• Acquired immunity;
  • CD8 T-cell response;
  • infection;
  • Listeriosis;
  • pregnancy


Listeria monocytogenes (LM) preferentially colonizes the placenta and causes fetal loss and systemic disease during pregnancy. As systemic CD8+ T-cell memory is critical in controlling LM infection, we addressed the issue as to whether it is modulated during pregnancy.

Method of study

Pregnant mice were infected with LM and their immune response was quantified relative to the non-pregnant cohort using advanced immunological techniques.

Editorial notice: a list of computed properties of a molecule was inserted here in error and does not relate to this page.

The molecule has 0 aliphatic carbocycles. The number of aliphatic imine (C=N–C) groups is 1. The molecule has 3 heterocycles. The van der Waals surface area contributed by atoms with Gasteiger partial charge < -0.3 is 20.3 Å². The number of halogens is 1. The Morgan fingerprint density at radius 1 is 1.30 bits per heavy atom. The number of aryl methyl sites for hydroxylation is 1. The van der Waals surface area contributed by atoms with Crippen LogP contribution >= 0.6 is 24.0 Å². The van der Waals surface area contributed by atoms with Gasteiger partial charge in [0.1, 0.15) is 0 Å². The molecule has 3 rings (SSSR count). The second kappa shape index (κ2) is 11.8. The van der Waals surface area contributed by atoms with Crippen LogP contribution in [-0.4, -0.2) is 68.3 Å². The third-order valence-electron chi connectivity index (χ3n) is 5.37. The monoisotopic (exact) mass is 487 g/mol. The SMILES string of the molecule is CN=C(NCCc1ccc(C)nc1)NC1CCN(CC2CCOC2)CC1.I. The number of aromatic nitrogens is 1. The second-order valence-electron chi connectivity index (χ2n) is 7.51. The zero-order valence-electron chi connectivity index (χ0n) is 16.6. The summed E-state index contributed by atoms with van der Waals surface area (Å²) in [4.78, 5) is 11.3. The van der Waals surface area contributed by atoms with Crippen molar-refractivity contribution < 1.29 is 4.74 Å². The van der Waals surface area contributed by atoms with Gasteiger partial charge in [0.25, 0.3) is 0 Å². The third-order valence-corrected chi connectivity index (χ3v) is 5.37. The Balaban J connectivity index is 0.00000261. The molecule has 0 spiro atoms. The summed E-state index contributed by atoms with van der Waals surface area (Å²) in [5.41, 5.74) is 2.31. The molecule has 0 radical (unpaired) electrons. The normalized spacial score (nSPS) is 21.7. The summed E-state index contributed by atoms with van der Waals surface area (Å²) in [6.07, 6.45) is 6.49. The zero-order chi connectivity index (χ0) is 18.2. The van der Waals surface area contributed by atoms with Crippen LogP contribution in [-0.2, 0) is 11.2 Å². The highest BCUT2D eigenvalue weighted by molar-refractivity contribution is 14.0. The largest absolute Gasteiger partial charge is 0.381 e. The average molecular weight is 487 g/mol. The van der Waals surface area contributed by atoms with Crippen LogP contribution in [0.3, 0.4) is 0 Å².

Pregnant mice exhibited progressive and massive placental LM infection leading to fetal resorptions. In contrast, they harbored significantly lower bacteria in spleen and liver relative to non-pregnant controls, and rapidly cleared systemic infection. Both pregnant and non-pregnant mice exhibited similar activation of systemic innate immunity. Moreover, LM infection in pregnant and non-pregnant hosts evoked strong antigen-specific cytolytic CD8+ T cells that produced IFN-γ. Consequently, LM infection initiated during pregnancy afforded long-term protective memory to secondary infection.


Maternal hosts generate a normal Listeria-specific adaptive immunity in particular CD8+ T-cell memory response suggesting that systemic listeriosis during pregnancy may be an immunopathology associated with placental infection.